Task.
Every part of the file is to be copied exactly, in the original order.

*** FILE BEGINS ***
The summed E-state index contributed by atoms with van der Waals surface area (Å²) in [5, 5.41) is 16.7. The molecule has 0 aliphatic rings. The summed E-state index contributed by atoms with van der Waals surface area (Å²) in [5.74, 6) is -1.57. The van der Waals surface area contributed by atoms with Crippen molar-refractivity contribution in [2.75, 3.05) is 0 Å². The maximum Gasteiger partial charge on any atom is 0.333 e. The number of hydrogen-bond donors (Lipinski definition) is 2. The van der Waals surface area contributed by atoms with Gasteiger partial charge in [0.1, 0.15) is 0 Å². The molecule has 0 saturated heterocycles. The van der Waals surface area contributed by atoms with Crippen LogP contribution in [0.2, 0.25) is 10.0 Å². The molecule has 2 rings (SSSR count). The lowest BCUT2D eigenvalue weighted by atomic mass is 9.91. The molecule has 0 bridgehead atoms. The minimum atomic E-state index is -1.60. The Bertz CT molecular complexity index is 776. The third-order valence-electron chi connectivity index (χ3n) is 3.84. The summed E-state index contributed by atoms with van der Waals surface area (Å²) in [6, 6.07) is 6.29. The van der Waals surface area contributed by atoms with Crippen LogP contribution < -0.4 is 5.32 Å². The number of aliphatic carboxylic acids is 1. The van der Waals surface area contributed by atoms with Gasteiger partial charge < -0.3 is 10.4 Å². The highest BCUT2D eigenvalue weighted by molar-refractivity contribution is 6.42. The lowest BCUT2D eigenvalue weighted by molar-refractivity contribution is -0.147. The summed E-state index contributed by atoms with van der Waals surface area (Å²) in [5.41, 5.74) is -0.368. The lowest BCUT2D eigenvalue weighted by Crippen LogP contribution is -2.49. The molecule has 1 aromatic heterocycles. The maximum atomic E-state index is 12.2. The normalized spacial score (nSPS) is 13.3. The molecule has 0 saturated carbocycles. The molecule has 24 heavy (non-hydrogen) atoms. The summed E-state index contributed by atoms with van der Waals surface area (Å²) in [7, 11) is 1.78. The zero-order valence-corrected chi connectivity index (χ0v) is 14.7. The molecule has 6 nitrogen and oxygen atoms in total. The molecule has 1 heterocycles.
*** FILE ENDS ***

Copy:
The summed E-state index contributed by atoms with van der Waals surface area (Å²) in [5, 5.41) is 16.7. The molecule has 0 aliphatic rings. The summed E-state index contributed by atoms with van der Waals surface area (Å²) in [5.74, 6) is -1.57. The van der Waals surface area contributed by atoms with Crippen molar-refractivity contribution in [2.75, 3.05) is 0 Å². The maximum Gasteiger partial charge on any atom is 0.333 e. The number of hydrogen-bond donors (Lipinski definition) is 2. The van der Waals surface area contributed by atoms with Gasteiger partial charge in [0.1, 0.15) is 0 Å². The molecule has 0 saturated heterocycles. The van der Waals surface area contributed by atoms with Crippen LogP contribution in [0.2, 0.25) is 10.0 Å². The molecule has 2 rings (SSSR count). The lowest BCUT2D eigenvalue weighted by atomic mass is 9.91. The molecule has 0 bridgehead atoms. The minimum atomic E-state index is -1.60. The Bertz CT molecular complexity index is 776. The third-order valence-electron chi connectivity index (χ3n) is 3.84. The summed E-state index contributed by atoms with van der Waals surface area (Å²) in [6, 6.07) is 6.29. The van der Waals surface area contributed by atoms with Crippen LogP contribution < -0.4 is 5.32 Å². The number of aliphatic carboxylic acids is 1. The van der Waals surface area contributed by atoms with Gasteiger partial charge < -0.3 is 10.4 Å². The highest BCUT2D eigenvalue weighted by molar-refractivity contribution is 6.42. The lowest BCUT2D eigenvalue weighted by molar-refractivity contribution is -0.147. The summed E-state index contributed by atoms with van der Waals surface area (Å²) in [5.41, 5.74) is -0.368. The lowest BCUT2D eigenvalue weighted by Crippen LogP contribution is -2.49. The molecule has 1 aromatic heterocycles. The maximum atomic E-state index is 12.2. The normalized spacial score (nSPS) is 13.3. The molecule has 0 saturated carbocycles. The molecule has 24 heavy (non-hydrogen) atoms. The summed E-state index contributed by atoms with van der Waals surface area (Å²) in [7, 11) is 1.78. The zero-order valence-corrected chi connectivity index (χ0v) is 14.7. The molecule has 6 nitrogen and oxygen atoms in total. The molecule has 1 heterocycles.